Dr: “Have you done all you could in your power to pass the exam?”

Rachel: “Yes. I attended all the classes. I studied and did my best to prepare.”

Dr:  “So now when the thought comes “what if I don’t pass,” consider this.

* If you think positively, and things go positive, you could be happy all along.

* If you think positively, and things go negative, you would be mentally strong to deal with whatever comes.

* If you think negatively, and things turn out positive, you would have suffered for no reason. Sometimes, you may even feel disappointed with the positive results and are not able to enjoy them because you feel upset with yourself for suffering for no reason.

* If you think negatively and things turn out negative then you will suffer twice, before (due to anticipation) and after the event ( due to actual event).

Some people believe in a myth that if you expect an unfavorable outcome, and things do, in fact, turn out negative, it doesn’t hurt you as much. That is not true. You still feel hurt when your results are negative. It is not the worrying that helps us cope; it is the acceptance of what is outside your control and taking action on the things that are in your influence that helps. Worrying usually makes it worse because it takes away your attention from what you can actually do.

Step 3: Respond:

Once she realized that her mind is going into that cycle of negativity and nagging worries and that she has taken all the steps, within her power, to pass the test; she started repeating the following “mantras” to herself.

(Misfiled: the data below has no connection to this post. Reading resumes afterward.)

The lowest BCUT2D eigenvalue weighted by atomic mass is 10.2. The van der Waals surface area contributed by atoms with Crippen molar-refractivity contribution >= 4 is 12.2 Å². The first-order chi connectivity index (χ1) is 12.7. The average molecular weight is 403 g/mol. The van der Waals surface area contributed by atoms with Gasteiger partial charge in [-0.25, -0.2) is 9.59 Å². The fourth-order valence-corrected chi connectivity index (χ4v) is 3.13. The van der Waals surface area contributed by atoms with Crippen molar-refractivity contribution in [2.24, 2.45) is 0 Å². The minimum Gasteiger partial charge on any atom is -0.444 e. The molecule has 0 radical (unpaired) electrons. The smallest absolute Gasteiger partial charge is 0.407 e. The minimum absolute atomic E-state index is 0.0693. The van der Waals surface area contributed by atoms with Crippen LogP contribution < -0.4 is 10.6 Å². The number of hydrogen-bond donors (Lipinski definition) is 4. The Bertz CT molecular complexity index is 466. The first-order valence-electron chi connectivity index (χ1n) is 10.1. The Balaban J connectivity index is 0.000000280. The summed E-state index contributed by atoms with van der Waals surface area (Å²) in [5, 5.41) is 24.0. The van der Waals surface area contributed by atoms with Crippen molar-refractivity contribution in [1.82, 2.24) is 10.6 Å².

1. “I will deal with the problem if it happens when it happens.”

(There is a chance that the problem may never occur and if it does, it may not occur for a long time.)

  1. “I choose not to suffer before suffering.”
  2. “I intend to focus on the results I want, rather than the results I don’t want.”

This gave her relief for a few minutes, but her worries would return. She repeated the mantra. She posted it in a few visible places, as reminders, so she could remember to repeat it whenever she started to feel apprehensive. As she practiced, she noticed that the interval between the worrisome thoughts increased and her mind experienced relief for longer periods of time. She had fewer worries, and as a result, she felt less stressed.

She realized that worrying is like a rocking chair- it doesn’t take you anywhere. You lose so much time and energy worrying that you are not left with any time or energy to take action to prevent the consequences you’re worried about. On the other hand, taking action, any action, no matter how small, can shift your focus and bring you closer to the resolution of your problem that is causing you to worry.  

So try this crossroad technique when you are worried about something and see how you can shift your worries, decrease stress, and enjoy your life. Let me know how it goes by writing to me.

You can download a copy of this mantra and worksheet, get more tips like this,  and get my bestselling book “Stress to joy; Your toolkit to restore peace of mind in minutes” at stresstojoy.com

In case you missed it, you can still download a one-minute relaxation exercise for busy people here

Wishing you optimum health and happiness,